Proving that families are wonderfully varied, providing its members with unexpected joys and challenges, Kathy graciously shares her unique story of raising her precious granddaughter Mikyla.
**From our archives – originally published in our Summer 2008 Newsletter.**
Mikyla Jersey Elaine O’Rourke was born out of love on July 16, 2004 at a healthy 9 lbs 4 oz. It was touch and go and no one really knew, even the doctors, if Mikyla would survive from a serious birth defect called “congenital diaphragmatic hernia.” (Congenital Diaphragmatic Hernia is malformation of the diaphragm; this allows the abdominal contents to protrude into the chest thereby impeding proper lung formation. Newborns with CDH often have severe respiratory distress which can be life-threatening unless treated appropriately.)
There were three babies in the hospital at the time who had the same defect. One child, the most severe who had been on an artificial lung machine, then Mikyla who was on a ventilator and in an induced coma for 3 weeks until she was stable enough for doctors to operate and the other child with a mild defect who went home in less than three weeks.
After 3 months of being in the hospital Mikyla came home. Unfortunately, Mikyla did not arrive home to live with her parents and it is them who truly are the only ones who can explain why. It was me, Kathy, Mikyla’s maternal grandmother that before long became the primary caregiver and legal guardian of the most beautiful precious little girl in the world. Mikyla’s personality speaks volumes once you get to know her, even with strangers she often smiles and says ‘hi’ in passing.
Mikyla is a blessing in disguise. Unannounced to me right away, every challenge that has come my way has been met with perseverance and a strong determination to find the answer. My new challenge was to not only do what would make Mikyla’s life fulfilling but also my own. Although the golf clubs may be collecting dust and the fancy dinners out now replaced with simple meals at home, there isn’t a day that goes by that would make my decision to fight to raise Mikyla any different.
It was a bright shiny day in the summer of 2005 that I received a phone call while at work from my sister to tell me Mikyla’s test showed a sloping mild to profound hearing loss and further tests were needed. A hearing loss that was most likely caused by a side effect from a ventilator that saved her life at birth. As I remember it, my sister was much more upset than me about the news and at first I didn’t understand it.
My thoughts were, because Mikyla had been through so much in her short life already this was no big deal. Thanks to my sister who is a special needs foster parent and was caring for three children at the time; it was her experience with one of the children who is severe to profoundly deaf that made her realize Mikyla’s need to be tested. It all seemed surreal because for two years prior to Mikyla’s birth this severe to profound deaf child had been in my care every second weekend for respite preparing me for what was yet to come. I already had knowledge of sign language and was used to communicating with my hands and facial expressions, this was going to be easy!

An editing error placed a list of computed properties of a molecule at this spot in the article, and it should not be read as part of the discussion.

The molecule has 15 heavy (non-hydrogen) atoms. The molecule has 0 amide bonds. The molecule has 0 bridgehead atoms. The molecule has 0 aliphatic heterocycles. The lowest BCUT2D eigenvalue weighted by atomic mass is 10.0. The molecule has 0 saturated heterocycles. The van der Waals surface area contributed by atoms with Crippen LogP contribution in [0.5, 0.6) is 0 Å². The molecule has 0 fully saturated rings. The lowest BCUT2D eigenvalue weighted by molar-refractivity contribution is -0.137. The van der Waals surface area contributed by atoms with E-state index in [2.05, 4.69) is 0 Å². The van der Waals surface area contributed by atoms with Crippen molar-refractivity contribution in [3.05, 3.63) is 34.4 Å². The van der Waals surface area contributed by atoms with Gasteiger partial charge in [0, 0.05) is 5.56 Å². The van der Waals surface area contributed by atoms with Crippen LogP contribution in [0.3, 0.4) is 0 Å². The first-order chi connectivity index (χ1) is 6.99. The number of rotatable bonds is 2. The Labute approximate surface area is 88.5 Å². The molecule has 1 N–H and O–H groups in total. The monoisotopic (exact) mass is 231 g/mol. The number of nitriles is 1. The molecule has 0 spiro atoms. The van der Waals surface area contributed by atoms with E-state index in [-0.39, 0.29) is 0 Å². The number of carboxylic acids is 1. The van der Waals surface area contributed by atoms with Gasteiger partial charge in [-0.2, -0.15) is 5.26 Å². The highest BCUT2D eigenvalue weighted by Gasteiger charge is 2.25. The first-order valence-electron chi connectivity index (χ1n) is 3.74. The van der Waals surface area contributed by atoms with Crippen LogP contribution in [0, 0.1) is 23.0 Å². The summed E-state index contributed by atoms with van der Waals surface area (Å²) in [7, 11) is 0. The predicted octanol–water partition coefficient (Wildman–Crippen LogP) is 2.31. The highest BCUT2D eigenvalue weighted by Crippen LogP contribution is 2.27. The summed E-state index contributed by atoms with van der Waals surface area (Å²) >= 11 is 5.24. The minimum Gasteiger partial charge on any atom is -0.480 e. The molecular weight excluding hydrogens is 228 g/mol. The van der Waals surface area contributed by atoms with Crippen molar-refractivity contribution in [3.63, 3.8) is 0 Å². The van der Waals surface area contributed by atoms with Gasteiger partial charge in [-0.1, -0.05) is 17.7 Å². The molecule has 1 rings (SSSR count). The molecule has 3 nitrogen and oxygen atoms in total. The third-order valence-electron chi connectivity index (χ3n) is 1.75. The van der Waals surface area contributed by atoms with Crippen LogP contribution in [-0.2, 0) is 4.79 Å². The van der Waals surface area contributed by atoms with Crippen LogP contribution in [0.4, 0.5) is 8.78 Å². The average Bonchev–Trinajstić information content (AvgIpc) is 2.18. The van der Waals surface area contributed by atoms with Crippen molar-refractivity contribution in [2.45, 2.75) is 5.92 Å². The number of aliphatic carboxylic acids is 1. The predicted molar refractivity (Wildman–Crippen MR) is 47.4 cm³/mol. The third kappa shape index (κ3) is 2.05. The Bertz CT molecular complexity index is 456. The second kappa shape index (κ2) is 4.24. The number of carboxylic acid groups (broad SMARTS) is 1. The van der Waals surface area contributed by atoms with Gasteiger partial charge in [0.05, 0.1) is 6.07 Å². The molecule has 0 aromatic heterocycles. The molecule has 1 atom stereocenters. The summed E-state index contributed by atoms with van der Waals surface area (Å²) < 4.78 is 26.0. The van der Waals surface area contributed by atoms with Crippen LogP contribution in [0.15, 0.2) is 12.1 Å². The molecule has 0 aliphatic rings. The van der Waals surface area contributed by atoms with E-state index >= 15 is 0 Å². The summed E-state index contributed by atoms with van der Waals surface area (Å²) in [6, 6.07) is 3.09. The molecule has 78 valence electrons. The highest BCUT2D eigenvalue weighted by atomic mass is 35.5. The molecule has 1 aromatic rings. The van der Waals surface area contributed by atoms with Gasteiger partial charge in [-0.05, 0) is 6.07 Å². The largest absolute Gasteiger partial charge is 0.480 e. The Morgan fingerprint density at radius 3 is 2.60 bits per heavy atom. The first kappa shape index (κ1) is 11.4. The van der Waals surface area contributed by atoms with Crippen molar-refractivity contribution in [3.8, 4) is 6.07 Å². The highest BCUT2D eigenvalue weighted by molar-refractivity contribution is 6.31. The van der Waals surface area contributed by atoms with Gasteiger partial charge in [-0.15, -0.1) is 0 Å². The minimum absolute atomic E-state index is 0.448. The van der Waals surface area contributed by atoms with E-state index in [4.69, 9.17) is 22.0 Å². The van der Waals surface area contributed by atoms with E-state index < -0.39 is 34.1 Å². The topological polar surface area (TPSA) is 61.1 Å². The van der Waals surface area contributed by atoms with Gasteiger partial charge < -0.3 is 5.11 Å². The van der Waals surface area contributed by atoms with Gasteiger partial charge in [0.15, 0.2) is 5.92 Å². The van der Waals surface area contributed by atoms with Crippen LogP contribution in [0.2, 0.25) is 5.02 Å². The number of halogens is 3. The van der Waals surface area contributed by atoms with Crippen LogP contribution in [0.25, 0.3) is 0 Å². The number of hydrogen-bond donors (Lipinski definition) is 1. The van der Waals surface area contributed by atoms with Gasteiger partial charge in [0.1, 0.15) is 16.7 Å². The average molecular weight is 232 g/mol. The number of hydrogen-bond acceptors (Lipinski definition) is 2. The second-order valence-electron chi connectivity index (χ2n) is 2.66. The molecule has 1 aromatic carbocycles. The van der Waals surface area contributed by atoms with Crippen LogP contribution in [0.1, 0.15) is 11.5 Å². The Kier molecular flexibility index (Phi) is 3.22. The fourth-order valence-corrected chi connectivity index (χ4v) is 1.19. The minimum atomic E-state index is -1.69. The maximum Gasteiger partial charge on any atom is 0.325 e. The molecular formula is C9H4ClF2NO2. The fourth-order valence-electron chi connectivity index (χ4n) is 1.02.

Looking back now it maybe was not as easy as I thought because today there remains a lot to learn, decisions to make, resources to find and people to trust. The same important question remains; I ask myself almost every day “what do I have to do to make Mikyla’s life fulfilling along with my own?” People often ask me once I give them a summary of my life how I do it. Telling my story used to make me cry a lot and now I cry less because my reality has given me an inner strength I never knew I had. Today, Mikyla is a striving, happy child surrounded by plenty of love, hugs and kisses. Mikyla’s great grandma and grandpa care for her Monday to Friday while I am at work, mostly out of the goodness of their hearts. To help Mikyla, my mother is taking sign language lessons while Mikyla is in preschool and I receive a lesson on Thursdays on my lunch hour at work. Mikyla did her first year of preschool at the BCFHRC and for this year and upcoming year at the Centre for Child Development in Surrey.
Mikyla and I meet at the BCFHRC with Dyan Spear once a week. Dyan has never let us down as she continues to use every possible resource and teaching tool to give Mikyla the best care and attention needed and beyond. And for me Dyan gives me the guidelines to be a good role model -Thanks Dyan! Our regular weekly visit with Dyan is Mondays and like clockwork Mikyla says as we are leaving my parents house to see Dyan “that way, Dyan.” And she gets mad if it’s not the day!
This summer Mikyla is expecting to receive the new Phonak Naida® hearing aids that hold promise of improving her hearing. This will mean some extra visits to the Guildford Audiology Dept. Some summer fun includes a garden tea party, a visit to Powell River, a 7-week science theme preschool, BCFHRC’s “Mingle and Play” in August (as well as our appointments at the Centre), a few soccer lessons in late August and finally some more ‘R & R’ just Grandma and Mikyla. And finally, a must do, several bus/sky train trips as this is Mikyla’s absolute favourite thing to do right now.
Some of my personal ways of coping with the challenges of a hard of hearing child or living with someone who has a disability, is number one; plenty of sleep/rest. In today’s busy world I must have down time. Second, and equally important, is to learn all I can about time management because it brings me peace of mind instead of trying to juggle everything and burning out; and yes, sometimes the dishes can wait until tomorrow! Last but not least I have had to limit my giving to a point where there must be time without strict commitments to others. For me, I would not be doing the best I can do for myself and/or Mikyla if I didn’t cherish special times or moments without interference.